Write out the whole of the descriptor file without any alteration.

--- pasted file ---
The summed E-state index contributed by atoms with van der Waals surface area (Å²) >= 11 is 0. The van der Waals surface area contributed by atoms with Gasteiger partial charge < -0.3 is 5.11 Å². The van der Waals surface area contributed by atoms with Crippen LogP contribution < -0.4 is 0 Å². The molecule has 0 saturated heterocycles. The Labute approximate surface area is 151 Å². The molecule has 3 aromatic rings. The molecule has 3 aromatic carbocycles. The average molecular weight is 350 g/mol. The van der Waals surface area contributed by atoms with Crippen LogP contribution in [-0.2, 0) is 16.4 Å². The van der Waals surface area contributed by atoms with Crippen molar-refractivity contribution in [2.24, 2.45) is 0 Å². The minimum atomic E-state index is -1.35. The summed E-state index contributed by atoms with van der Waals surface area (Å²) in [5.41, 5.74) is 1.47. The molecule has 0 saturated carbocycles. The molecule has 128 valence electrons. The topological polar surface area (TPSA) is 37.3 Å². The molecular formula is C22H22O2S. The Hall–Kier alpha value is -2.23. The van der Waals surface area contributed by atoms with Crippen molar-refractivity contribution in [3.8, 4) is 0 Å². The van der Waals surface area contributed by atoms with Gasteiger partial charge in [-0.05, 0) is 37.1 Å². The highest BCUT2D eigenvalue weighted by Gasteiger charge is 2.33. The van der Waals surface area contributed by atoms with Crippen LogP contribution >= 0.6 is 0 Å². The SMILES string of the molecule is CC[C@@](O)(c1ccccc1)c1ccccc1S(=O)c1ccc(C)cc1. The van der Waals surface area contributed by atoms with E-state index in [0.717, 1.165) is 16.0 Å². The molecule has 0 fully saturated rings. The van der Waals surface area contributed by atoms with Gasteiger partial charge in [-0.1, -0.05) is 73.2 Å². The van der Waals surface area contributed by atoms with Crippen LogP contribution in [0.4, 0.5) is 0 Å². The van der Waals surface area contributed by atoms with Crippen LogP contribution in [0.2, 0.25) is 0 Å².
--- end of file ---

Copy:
The summed E-state index contributed by atoms with van der Waals surface area (Å²) >= 11 is 0. The van der Waals surface area contributed by atoms with Gasteiger partial charge < -0.3 is 5.11 Å². The van der Waals surface area contributed by atoms with Crippen LogP contribution < -0.4 is 0 Å². The molecule has 0 saturated heterocycles. The Labute approximate surface area is 151 Å². The molecule has 3 aromatic rings. The molecule has 3 aromatic carbocycles. The average molecular weight is 350 g/mol. The van der Waals surface area contributed by atoms with Crippen LogP contribution in [-0.2, 0) is 16.4 Å². The van der Waals surface area contributed by atoms with Crippen molar-refractivity contribution in [2.24, 2.45) is 0 Å². The minimum atomic E-state index is -1.35. The summed E-state index contributed by atoms with van der Waals surface area (Å²) in [5.41, 5.74) is 1.47. The molecule has 0 saturated carbocycles. The molecule has 128 valence electrons. The topological polar surface area (TPSA) is 37.3 Å². The molecular formula is C22H22O2S. The Hall–Kier alpha value is -2.23. The van der Waals surface area contributed by atoms with Crippen molar-refractivity contribution in [3.8, 4) is 0 Å². The van der Waals surface area contributed by atoms with Gasteiger partial charge in [-0.05, 0) is 37.1 Å². The highest BCUT2D eigenvalue weighted by Gasteiger charge is 2.33. The van der Waals surface area contributed by atoms with Crippen LogP contribution >= 0.6 is 0 Å². The SMILES string of the molecule is CC[C@@](O)(c1ccccc1)c1ccccc1S(=O)c1ccc(C)cc1. The van der Waals surface area contributed by atoms with E-state index in [0.717, 1.165) is 16.0 Å². The molecule has 0 fully saturated rings. The van der Waals surface area contributed by atoms with Gasteiger partial charge in [-0.1, -0.05) is 73.2 Å². The van der Waals surface area contributed by atoms with Crippen LogP contribution in [0.4, 0.5) is 0 Å². The van der Waals surface area contributed by atoms with Crippen LogP contribution in [0.2, 0.25) is 0 Å².